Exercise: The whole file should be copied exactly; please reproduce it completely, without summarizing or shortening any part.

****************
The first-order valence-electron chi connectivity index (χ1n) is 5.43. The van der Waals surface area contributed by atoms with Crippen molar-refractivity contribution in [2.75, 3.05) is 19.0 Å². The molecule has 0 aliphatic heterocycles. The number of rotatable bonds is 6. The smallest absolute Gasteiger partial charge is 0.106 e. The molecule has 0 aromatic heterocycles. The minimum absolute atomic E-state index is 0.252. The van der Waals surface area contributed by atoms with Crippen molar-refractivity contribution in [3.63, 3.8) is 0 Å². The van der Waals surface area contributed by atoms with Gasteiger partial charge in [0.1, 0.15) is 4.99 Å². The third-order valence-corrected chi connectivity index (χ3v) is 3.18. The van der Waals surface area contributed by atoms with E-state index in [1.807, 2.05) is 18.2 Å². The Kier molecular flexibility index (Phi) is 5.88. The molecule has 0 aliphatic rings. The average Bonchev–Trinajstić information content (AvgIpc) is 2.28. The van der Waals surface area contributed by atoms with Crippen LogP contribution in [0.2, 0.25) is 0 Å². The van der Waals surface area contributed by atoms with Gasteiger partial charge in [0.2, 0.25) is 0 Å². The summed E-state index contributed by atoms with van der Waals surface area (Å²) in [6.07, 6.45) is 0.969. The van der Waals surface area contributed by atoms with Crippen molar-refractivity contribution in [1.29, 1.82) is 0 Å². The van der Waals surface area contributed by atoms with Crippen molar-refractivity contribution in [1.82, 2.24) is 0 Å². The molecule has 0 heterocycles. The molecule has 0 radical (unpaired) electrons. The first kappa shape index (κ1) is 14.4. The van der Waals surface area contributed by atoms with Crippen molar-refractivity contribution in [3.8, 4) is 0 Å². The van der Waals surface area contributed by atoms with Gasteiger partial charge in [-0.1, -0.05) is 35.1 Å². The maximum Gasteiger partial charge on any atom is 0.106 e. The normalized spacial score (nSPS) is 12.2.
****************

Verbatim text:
The first-order valence-electron chi connectivity index (χ1n) is 5.43. The van der Waals surface area contributed by atoms with Crippen molar-refractivity contribution in [2.75, 3.05) is 19.0 Å². The molecule has 0 aliphatic heterocycles. The number of rotatable bonds is 6. The smallest absolute Gasteiger partial charge is 0.106 e. The molecule has 0 aromatic heterocycles. The minimum absolute atomic E-state index is 0.252. The van der Waals surface area contributed by atoms with Crippen molar-refractivity contribution in [3.63, 3.8) is 0 Å². The van der Waals surface area contributed by atoms with Gasteiger partial charge in [0.1, 0.15) is 4.99 Å². The third-order valence-corrected chi connectivity index (χ3v) is 3.18. The van der Waals surface area contributed by atoms with E-state index in [1.807, 2.05) is 18.2 Å². The Kier molecular flexibility index (Phi) is 5.88. The molecule has 0 aliphatic rings. The average Bonchev–Trinajstić information content (AvgIpc) is 2.28. The van der Waals surface area contributed by atoms with Crippen LogP contribution in [0.2, 0.25) is 0 Å². The van der Waals surface area contributed by atoms with Gasteiger partial charge in [0.2, 0.25) is 0 Å². The summed E-state index contributed by atoms with van der Waals surface area (Å²) in [6.07, 6.45) is 0.969. The van der Waals surface area contributed by atoms with Crippen molar-refractivity contribution in [1.29, 1.82) is 0 Å². The van der Waals surface area contributed by atoms with Crippen molar-refractivity contribution in [1.82, 2.24) is 0 Å². The molecule has 0 heterocycles. The molecule has 0 radical (unpaired) electrons. The first kappa shape index (κ1) is 14.4. The van der Waals surface area contributed by atoms with Crippen molar-refractivity contribution in [3.8, 4) is 0 Å². The van der Waals surface area contributed by atoms with Gasteiger partial charge in [-0.1, -0.05) is 35.1 Å². The maximum Gasteiger partial charge on any atom is 0.106 e. The normalized spacial score (nSPS) is 12.2.